Fr. David Bauer Register file photo

For Fr. Bauer, the person came before the hockey player

  • May 3, 2024

Fr. David Bauer famously said “if you can improve the boy as a person through virtues of hockey — courage, judgment, prudence, fortitude, teamwork and fair play, he will improve as a hockey player.”

In Hockey Priest: Father David Bauer and the Spirit of the Canadian Game, St. Joseph College’s Associate Professor and Kule Chair in Religious Education Dr. Matt Hoven investigated how the sporting pioneer and Basilian priest championed the holistic development of the players he mentored. Meticulous archival research and interviews of figures in Bauer’s orbit enabled Hoven to craft a portrait of a man willing to challenge the hockey establishment to improve the game.

Hoven was keen on uncovering what made the Waterloo, Ont., native tick. In the academic’s view, previous writing about Bauer and his coaching and managerial exploits depicted him as “kind of a mysterious figure.” The only glimpses into his mindset were quotable statements about his viewpoints and some short anecdotes.

Following in the footsteps of his older brother Bobby, who twice sipped from Lord Stanley’s Cup as a member of the Boston Bruins in the late 1930s and early ’40s, Bauer’s story in the game is set in motion when he was offered a contract with the Bruins. While tantalizing, he declined the opportunity to play in the big league.

“He had an (epiphany) of ‘is chasing a puck around all my life really going to make me happy,’ ” said Hoven. “In the end, he becomes a priest, but instead of leaving hockey behind, he teaches and coaches hockey at St. Michael’s College in Toronto and wins a national championship. From there, he takes it to the international stage with the (Canadian) national team. It is a great story, but he continues into the ’60s, ’70s and ’80s. What I wanted to understand is why he kept at it. What was his vision? What was his dream?”

During a momentous train voyage from British Columbia to Ontario in 1945 upon returning from service in the Second World War, Hoven said Bauer visualized potential nation-building philosophical changes to Canada’s favourite pastime.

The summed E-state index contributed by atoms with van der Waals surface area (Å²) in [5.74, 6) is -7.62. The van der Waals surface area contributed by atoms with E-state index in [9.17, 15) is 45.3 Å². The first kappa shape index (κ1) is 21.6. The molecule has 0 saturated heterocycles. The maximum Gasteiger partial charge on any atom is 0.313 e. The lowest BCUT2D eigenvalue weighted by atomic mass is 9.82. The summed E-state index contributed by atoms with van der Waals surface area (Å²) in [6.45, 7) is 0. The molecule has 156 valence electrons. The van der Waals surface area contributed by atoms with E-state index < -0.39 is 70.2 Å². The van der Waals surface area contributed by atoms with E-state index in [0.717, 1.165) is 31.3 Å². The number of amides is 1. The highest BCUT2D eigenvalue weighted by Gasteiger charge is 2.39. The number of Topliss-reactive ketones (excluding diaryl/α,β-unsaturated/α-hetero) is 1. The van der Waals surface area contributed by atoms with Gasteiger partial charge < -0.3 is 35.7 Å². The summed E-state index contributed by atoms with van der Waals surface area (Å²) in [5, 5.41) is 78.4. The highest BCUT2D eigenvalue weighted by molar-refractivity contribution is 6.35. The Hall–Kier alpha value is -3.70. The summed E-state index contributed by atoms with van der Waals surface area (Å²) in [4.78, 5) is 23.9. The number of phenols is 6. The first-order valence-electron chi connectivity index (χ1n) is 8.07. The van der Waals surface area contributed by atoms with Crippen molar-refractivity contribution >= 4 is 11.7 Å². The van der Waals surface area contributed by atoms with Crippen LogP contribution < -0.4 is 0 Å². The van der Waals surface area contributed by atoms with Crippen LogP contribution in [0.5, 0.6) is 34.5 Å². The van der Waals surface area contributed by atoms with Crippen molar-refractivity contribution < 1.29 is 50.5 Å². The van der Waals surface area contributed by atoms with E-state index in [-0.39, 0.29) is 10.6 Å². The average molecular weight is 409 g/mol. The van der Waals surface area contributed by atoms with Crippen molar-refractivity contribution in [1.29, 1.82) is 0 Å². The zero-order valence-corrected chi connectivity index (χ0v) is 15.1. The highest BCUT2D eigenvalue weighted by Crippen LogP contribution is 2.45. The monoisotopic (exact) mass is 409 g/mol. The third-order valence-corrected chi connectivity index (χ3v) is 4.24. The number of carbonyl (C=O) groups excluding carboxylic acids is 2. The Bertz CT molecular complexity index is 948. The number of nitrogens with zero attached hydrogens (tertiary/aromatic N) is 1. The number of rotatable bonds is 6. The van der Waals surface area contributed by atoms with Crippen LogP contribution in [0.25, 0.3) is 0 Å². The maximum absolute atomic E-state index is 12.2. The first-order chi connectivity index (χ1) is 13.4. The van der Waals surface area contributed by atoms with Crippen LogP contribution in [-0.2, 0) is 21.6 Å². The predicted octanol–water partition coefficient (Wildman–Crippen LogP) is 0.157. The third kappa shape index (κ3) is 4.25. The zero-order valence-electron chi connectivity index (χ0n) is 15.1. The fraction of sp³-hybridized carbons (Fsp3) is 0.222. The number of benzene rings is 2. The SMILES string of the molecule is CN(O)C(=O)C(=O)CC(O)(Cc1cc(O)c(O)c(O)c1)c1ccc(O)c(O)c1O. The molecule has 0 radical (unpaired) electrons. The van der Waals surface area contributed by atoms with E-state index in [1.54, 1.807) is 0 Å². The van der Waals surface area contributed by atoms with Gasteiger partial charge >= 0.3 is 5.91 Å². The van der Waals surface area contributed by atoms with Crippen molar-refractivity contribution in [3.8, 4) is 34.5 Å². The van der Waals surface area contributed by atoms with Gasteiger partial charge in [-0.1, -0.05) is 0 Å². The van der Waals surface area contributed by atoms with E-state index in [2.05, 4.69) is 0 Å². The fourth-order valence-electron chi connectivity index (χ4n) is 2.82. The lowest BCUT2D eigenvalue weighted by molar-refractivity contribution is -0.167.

“He is on this train full of soldiers, and you can imagine what they are all thinking,” said Hoven. “They are excited to go home, but they have had an experience that has so impacted them. They said, ‘we have to build a different world. We have to build a world based on peace and understanding.’

“From that, Bauer dug in and understood his priesthood and hockey as inspired by it,” continued Hoven. “Hockey wasn’t just about making it to the NHL; through connections, you could build young people up. They can learn about different cultures. Not only were they physically growing and gaining in skills, but they grew as people.”

After guiding the St. Michael’s Majors to glory at the 1961 Memorial Cup, Bauer transferred to St. Mark’s College, a theological postsecondary institution founded by the Basilians in 1956 and affiliated with the University of British Columbia (UBC). His approach bore strong results again as he guided the UBC Thunderbirds to a berth in the 1963 Canadian Intercollegiate Athletic Union (CIAU) — now known as U Sports — championship. 

He emerged as a player developer of stature, and his resume earned him an invitation from the Canadian Amateur Hockey Association to form Canadian Olympic and world championship squads made up from university students and senior players. This development was deemed radical as it departed from the tradition of the reigning Allan Cup champion representing the country on the international stage.